As for structure, also urban and interurban dynamics can be understood in terms of interdependent processes. This is the case, for instance, of human movements and epidemics spreading, with integrated models proposed for large-scale mobility [131] between cities, based on different sources of human-generated information, from commuting flows [132, 133] to mobile phone data [134136] and geo-referenced social media [137]. Similarly, mobile phone data [138] and credit transactions [78] have been used to model and predict human mobility within a city, showing that predictive performances improve when information about social patterns is accounted for [139141]. Social multiplexity inferred from the intersection of popular online platforms revealed that users connected on both platforms tend to have more similar neighborhoods, as well as more similar social and spatial properties on both platforms with respect to users connected on just one layer [142]. Recently, human flows with recurrent mobility patterns within the city of Medellín in Colombia have been stratified by socioeconomic classes characterizing the city, to unveil the geographic location of patches triggering the epidemic state at the critical point of the process. Remarkably, those patches depend on the social mixing between classes and mobility [129] (see Figure 4). This result is extremely relevant for policy and decision-making, which cannot overlook the knowledge of the conditions under which such types of critical regimes are expected [130].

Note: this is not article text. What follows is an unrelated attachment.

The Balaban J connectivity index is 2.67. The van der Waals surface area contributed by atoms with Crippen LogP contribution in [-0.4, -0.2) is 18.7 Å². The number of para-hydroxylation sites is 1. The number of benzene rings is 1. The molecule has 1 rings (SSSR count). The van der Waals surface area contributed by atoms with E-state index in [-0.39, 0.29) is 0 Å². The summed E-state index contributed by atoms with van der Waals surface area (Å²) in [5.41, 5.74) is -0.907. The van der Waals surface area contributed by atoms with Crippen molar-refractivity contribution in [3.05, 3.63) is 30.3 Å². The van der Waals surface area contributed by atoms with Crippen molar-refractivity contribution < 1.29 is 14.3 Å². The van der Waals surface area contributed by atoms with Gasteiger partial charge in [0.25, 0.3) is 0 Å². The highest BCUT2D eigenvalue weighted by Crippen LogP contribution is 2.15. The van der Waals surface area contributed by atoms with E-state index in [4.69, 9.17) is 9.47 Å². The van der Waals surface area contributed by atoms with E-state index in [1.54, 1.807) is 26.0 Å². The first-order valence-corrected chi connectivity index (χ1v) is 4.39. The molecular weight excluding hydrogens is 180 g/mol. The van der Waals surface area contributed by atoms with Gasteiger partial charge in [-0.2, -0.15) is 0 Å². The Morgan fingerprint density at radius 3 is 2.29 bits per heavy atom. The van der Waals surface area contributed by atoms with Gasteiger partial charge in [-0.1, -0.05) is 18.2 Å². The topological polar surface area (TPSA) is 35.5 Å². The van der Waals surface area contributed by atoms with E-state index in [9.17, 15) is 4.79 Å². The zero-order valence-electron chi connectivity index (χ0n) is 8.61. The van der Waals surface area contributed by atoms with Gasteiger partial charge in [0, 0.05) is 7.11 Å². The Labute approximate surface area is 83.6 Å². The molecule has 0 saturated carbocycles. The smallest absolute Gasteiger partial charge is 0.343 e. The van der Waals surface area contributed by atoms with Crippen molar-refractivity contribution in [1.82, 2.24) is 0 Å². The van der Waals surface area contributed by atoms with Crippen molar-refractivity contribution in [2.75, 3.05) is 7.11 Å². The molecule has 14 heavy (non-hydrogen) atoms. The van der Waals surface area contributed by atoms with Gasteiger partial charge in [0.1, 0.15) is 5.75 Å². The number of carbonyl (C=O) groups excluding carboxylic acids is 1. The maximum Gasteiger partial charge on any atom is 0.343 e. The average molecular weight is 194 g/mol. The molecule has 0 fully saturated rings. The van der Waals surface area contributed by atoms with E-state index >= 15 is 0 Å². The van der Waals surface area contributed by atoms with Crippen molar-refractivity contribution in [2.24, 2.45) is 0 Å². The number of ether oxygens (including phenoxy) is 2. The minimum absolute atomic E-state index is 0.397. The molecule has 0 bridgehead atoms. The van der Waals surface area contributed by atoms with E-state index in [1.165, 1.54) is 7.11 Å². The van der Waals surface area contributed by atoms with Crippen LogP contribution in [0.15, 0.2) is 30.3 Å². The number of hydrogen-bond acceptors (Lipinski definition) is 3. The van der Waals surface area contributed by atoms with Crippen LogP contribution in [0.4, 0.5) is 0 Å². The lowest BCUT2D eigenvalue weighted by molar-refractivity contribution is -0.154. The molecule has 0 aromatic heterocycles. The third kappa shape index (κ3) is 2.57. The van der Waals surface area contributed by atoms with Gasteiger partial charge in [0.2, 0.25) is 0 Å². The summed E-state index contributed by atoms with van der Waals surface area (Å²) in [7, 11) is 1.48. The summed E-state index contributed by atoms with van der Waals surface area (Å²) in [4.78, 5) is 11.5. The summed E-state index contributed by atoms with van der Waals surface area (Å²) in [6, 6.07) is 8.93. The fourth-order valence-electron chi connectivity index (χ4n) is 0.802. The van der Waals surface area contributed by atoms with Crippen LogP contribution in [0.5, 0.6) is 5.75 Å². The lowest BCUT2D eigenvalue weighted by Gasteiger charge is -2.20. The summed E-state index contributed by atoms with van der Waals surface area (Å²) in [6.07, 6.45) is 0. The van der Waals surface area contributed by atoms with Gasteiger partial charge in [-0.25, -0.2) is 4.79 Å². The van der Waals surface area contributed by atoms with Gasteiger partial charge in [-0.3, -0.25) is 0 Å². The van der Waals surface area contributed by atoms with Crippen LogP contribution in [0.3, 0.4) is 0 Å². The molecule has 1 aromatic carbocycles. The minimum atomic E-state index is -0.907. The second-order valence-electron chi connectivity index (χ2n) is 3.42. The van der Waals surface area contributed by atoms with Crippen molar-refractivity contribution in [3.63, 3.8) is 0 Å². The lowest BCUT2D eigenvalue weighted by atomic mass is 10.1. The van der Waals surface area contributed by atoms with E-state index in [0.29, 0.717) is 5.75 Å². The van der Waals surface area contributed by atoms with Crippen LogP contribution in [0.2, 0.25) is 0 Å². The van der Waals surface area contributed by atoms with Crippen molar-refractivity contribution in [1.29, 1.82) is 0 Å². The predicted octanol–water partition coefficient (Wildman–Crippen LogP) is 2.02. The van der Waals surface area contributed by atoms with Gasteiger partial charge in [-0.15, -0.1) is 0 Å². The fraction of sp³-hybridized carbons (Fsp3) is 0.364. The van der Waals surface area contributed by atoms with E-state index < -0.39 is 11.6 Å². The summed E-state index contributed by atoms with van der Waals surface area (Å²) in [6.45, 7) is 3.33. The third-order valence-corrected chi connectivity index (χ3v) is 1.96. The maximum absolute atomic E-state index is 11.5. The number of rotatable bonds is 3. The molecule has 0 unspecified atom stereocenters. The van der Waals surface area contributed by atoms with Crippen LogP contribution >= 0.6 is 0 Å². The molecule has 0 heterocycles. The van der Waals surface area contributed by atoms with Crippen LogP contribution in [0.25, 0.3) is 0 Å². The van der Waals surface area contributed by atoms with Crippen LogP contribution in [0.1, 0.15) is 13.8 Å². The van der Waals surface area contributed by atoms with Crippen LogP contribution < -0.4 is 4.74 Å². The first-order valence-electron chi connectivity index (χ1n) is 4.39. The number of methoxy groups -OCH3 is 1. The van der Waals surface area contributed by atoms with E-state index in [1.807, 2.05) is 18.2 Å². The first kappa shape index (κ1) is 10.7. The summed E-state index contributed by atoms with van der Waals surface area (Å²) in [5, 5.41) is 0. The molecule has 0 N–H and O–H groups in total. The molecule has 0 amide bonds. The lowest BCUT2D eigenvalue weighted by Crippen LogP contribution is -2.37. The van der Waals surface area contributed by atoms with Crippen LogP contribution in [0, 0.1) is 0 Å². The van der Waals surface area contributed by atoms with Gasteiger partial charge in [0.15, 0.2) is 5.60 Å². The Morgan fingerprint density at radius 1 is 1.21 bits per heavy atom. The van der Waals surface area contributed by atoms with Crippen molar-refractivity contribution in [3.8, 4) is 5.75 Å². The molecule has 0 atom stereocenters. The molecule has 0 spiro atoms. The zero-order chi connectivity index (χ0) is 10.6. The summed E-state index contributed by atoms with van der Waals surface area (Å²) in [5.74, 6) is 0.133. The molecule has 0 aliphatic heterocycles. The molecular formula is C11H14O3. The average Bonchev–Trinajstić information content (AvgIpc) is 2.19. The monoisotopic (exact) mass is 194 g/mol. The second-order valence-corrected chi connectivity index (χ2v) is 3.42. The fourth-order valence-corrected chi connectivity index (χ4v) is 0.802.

The analysis of critical properties provides the methodological baseline for understanding and quantifying the resilience of the city. The multiplex structure of London’s public transportation network enhances its robustness to random failures of single stations and of entire routes. Analysis of the empirical distribution of check-ins and checks-out shows that passengers travel along fastest paths in a network affected by real disruptions, offering a basis for data-driven policies to enhance the navigability of the city [109]. The spatial constraints play a crucial role for critical properties: in contrast to other systems which are not embedded in space, interdependent urban networks are rather sensitive to failures, and abrupt collapse can be driven by any small fraction of interdependent nodes [143].